- If you come across a mother and its young, never try to get between them. Just like humans, animals will do anything to protect their young.
- We mentioned this above but never try to feed a wild animal. This even includes birds as foods that are safe for humans can be very harmful to the health of an animal.
- Keep all your food in storage containers hung from trees to keep it out of reach of many wild animals. Never store it in your tent!
8. Campfire Safety Tips
If you have done your initial research on the area that you will be camping you should already know whether or not you are allowed to make a campfire. This section will assume that you are allowed and share some practical tips to keep yourself safe.
- Use only the wood from the area where you are camping and building the fire. Wood from other areas can carry diseases and insects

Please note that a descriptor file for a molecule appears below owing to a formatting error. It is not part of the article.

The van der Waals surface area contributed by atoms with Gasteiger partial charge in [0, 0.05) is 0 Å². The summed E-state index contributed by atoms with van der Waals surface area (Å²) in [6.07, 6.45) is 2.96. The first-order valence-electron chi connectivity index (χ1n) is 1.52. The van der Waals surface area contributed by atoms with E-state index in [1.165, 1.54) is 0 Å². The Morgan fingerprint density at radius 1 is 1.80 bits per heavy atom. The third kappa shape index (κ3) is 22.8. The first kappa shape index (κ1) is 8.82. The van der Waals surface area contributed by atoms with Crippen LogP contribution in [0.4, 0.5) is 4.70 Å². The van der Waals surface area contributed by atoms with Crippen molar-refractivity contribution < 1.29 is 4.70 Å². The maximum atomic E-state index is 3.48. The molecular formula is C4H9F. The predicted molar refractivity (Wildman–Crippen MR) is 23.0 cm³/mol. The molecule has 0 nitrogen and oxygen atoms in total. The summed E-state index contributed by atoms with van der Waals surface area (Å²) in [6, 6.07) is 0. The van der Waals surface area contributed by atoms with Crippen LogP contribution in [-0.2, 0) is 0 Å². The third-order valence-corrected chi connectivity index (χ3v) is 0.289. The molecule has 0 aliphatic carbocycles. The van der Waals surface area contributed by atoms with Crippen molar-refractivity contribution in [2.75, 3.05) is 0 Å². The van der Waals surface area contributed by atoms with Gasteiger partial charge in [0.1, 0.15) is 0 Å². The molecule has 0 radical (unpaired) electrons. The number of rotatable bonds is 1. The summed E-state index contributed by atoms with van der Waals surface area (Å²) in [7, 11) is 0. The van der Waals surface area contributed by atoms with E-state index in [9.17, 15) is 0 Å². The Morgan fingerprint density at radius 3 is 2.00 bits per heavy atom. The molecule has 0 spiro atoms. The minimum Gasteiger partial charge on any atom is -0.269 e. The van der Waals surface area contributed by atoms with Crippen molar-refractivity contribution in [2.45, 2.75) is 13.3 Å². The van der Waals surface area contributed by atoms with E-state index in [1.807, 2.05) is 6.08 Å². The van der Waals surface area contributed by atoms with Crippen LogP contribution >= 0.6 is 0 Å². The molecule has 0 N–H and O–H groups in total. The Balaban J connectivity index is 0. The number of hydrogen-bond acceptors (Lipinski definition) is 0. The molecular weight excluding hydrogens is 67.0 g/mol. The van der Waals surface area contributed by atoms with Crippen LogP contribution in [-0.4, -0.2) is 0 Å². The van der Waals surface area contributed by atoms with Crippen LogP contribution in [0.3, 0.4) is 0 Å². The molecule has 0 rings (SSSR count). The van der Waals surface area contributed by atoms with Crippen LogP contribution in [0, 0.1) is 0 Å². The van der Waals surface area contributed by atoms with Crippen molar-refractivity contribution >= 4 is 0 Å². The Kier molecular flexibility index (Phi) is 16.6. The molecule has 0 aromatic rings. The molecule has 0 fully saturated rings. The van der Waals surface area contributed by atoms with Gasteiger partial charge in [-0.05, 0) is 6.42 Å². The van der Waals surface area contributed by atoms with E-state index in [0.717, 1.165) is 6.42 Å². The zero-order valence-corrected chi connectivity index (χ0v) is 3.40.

- Build your campfire in a ring made of rocks
- Clear the ground of anything that can ignite such as dead leaves and dry grass
- Have a shovel and water close by to extinguish the fire after you have finished with it and help to control the fire when lit
- Never leave your campfire unattended
- Keep all flammable items including camp furniture away from the campfire
9. Final Thoughts
We can give you all the safety tips possible but when it comes down to it, it is mostly about using your common sense. Plan and prepare ahead of time in order to gather together the needed supplies and knowledge that can ensure your camping trip is both a safe and fun experience for everyone.